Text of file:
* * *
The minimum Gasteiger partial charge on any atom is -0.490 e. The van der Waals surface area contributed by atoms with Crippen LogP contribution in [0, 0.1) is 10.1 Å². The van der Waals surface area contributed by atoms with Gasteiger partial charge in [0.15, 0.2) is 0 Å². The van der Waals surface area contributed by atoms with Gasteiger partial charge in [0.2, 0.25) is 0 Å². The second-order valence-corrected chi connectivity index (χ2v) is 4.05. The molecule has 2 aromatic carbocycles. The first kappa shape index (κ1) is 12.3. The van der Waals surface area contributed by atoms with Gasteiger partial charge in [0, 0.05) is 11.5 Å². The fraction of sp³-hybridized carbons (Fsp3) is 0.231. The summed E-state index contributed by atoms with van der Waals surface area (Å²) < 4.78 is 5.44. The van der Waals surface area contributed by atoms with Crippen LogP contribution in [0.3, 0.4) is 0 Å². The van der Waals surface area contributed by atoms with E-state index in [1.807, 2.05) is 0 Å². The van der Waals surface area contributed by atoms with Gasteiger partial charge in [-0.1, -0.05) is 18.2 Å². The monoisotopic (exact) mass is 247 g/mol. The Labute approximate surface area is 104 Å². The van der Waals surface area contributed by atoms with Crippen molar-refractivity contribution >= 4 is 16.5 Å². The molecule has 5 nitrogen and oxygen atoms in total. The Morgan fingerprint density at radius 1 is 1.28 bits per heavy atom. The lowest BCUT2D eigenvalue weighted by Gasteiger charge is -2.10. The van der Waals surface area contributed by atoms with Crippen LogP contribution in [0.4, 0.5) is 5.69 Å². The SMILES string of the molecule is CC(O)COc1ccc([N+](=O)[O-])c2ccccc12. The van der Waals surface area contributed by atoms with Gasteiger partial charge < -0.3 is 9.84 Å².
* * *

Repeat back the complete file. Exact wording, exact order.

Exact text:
The minimum Gasteiger partial charge on any atom is -0.490 e. The van der Waals surface area contributed by atoms with Crippen LogP contribution in [0, 0.1) is 10.1 Å². The van der Waals surface area contributed by atoms with Gasteiger partial charge in [0.15, 0.2) is 0 Å². The van der Waals surface area contributed by atoms with Gasteiger partial charge in [0.2, 0.25) is 0 Å². The second-order valence-corrected chi connectivity index (χ2v) is 4.05. The molecule has 2 aromatic carbocycles. The first kappa shape index (κ1) is 12.3. The van der Waals surface area contributed by atoms with Gasteiger partial charge in [0, 0.05) is 11.5 Å². The fraction of sp³-hybridized carbons (Fsp3) is 0.231. The summed E-state index contributed by atoms with van der Waals surface area (Å²) < 4.78 is 5.44. The van der Waals surface area contributed by atoms with Crippen LogP contribution in [0.3, 0.4) is 0 Å². The van der Waals surface area contributed by atoms with E-state index in [1.807, 2.05) is 0 Å². The van der Waals surface area contributed by atoms with Gasteiger partial charge in [-0.1, -0.05) is 18.2 Å². The monoisotopic (exact) mass is 247 g/mol. The Labute approximate surface area is 104 Å². The van der Waals surface area contributed by atoms with Crippen molar-refractivity contribution >= 4 is 16.5 Å². The molecule has 5 nitrogen and oxygen atoms in total. The Morgan fingerprint density at radius 1 is 1.28 bits per heavy atom. The lowest BCUT2D eigenvalue weighted by Gasteiger charge is -2.10. The van der Waals surface area contributed by atoms with Crippen LogP contribution in [0.4, 0.5) is 5.69 Å². The SMILES string of the molecule is CC(O)COc1ccc([N+](=O)[O-])c2ccccc12. The van der Waals surface area contributed by atoms with Gasteiger partial charge < -0.3 is 9.84 Å².